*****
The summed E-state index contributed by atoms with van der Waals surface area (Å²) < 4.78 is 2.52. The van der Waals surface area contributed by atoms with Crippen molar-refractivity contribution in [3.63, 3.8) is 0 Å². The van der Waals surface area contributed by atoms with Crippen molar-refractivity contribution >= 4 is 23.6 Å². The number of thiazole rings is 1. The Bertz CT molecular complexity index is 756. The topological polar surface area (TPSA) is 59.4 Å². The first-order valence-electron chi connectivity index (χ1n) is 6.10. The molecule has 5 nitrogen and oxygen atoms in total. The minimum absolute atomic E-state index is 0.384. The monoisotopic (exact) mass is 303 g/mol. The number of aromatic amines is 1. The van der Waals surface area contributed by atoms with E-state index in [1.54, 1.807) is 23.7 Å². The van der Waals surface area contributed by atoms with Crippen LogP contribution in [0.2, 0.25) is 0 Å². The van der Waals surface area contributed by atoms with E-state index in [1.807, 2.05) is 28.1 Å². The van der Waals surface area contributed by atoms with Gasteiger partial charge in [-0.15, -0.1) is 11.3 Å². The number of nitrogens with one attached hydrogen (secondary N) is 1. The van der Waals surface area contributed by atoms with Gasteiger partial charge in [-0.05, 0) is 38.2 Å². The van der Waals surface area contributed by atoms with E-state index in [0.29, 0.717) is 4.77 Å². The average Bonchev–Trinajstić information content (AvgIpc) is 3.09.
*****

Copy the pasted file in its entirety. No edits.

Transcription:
The summed E-state index contributed by atoms with van der Waals surface area (Å²) < 4.78 is 2.52. The van der Waals surface area contributed by atoms with Crippen molar-refractivity contribution in [3.63, 3.8) is 0 Å². The van der Waals surface area contributed by atoms with Crippen molar-refractivity contribution >= 4 is 23.6 Å². The number of thiazole rings is 1. The Bertz CT molecular complexity index is 756. The topological polar surface area (TPSA) is 59.4 Å². The first-order valence-electron chi connectivity index (χ1n) is 6.10. The molecule has 5 nitrogen and oxygen atoms in total. The minimum absolute atomic E-state index is 0.384. The monoisotopic (exact) mass is 303 g/mol. The number of aromatic amines is 1. The van der Waals surface area contributed by atoms with E-state index in [1.54, 1.807) is 23.7 Å². The van der Waals surface area contributed by atoms with Crippen LogP contribution in [0.2, 0.25) is 0 Å². The van der Waals surface area contributed by atoms with E-state index in [1.807, 2.05) is 28.1 Å². The van der Waals surface area contributed by atoms with Gasteiger partial charge in [-0.15, -0.1) is 11.3 Å². The number of nitrogens with one attached hydrogen (secondary N) is 1. The van der Waals surface area contributed by atoms with Gasteiger partial charge in [-0.05, 0) is 38.2 Å². The van der Waals surface area contributed by atoms with E-state index in [0.29, 0.717) is 4.77 Å². The average Bonchev–Trinajstić information content (AvgIpc) is 3.09.